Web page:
The appeals process is not yet dead for King. In February 2018, the U.S. Court of Appeals for the 5th Circuit gave King permission to proceed with an appeal.

King claims his trial counsel failed to properly present the case for his innocence.

Ellis said the appointment of King's Federal Public Defender as co-counsel for clemency was approved only recently. Funding for the clemency investigation proceeds from that.

"There are still remaining areas of investigation in this case and legal avenues to present this," Ellis says, and one of those areas "will probably center around the issue upon which the 5th Circuit granted a certificate of appealability."

By the end of March, Ellis had filed a clemency petition for King with the Texas Board of Pardons and Paroles. He planned in early April to file a subsequent petition at the state court.

John William King Texas Department of Criminal Justice
A recent mugshot of John William King. Texas Department of Criminal Justice

The execution, and some sense of closure for the Byrd family, it being the final loose end from the trials, hangs tauntingly in the near distance.

They have waited many years for the execution of King. But they fear it will be snatched away.

"I feel like he had a right to appeal as much as the system allows him to," Taylor says.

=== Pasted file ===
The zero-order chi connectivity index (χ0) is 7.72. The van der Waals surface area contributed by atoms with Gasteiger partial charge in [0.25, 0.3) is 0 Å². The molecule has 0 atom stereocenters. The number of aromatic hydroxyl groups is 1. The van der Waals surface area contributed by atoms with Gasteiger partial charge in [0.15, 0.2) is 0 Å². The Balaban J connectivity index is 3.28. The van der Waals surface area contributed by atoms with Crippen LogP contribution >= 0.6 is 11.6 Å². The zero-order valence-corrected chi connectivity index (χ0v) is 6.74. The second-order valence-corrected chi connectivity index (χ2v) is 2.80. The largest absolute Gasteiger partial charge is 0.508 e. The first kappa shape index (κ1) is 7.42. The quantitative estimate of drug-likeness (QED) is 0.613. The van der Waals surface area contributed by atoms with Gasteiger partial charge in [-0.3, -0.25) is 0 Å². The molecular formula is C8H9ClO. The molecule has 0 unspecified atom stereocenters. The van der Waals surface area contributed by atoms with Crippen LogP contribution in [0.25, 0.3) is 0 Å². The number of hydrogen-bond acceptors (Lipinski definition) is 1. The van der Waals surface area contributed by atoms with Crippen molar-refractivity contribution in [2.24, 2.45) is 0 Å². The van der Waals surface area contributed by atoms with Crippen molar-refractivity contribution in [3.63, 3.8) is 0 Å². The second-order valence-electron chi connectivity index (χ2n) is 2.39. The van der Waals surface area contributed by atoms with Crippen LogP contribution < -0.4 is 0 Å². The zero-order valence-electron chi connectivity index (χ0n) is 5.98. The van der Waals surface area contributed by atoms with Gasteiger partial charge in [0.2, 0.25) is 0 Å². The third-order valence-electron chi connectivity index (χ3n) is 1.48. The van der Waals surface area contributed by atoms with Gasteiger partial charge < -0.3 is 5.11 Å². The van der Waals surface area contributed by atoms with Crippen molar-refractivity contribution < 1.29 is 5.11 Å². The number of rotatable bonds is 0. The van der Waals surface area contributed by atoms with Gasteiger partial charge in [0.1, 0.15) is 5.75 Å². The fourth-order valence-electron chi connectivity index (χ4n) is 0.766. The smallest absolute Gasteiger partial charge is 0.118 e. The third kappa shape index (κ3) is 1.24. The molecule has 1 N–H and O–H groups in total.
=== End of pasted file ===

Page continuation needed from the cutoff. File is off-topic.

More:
"Sometimes technicalities can get a person off, or you get a judge leaning one way or the other who can cause another appeal to be approved, and going through the whole trial over again, we're not looking forward to that at all."

She adds: "I think that 20 years was an extremely long time because even in that time period he didn't seem to be any worse off for being on death row. He looked healthy, he's gained weight.

"He looked like he's just enjoying life to the extent that he could enjoy it. It makes you think about your loved one not being given that time to see what he would be like if he grew older."

Gray says he has been asked repeatedly to attend the execution of King, but he has no plans to.

"If this execution had been ten years ago, I'd actually be more inclined to be there. But when you wait 20 years to execute someone on a jury's verdict, I don't know, it's anticlimactic I guess," he says.

But Taylor will be in the room whenever King finally gets his lethal injection, be it April or beyond, just as she was for Brewer.

She made a promise to her late mother, Stella Byrd, who died aged 85 in 2010.

"Some of us will be there to represent our family and especially our mum who asked that we see this through," Taylor tells Newsweek.

"When we attended the execution of Brewer, it sort of takes a few minutes. It's kind of a quiet, peaceful time. A time for meditation. But it also brings back the memory of how James died. A horrific death. And [King] just peacefully goes to sleep.

"Death doesn't bring pleasure to anyone. And seeing it happen doesn't bring any pleasure. But it is a sense of relief to know that at least this point of justice has been done in James's case."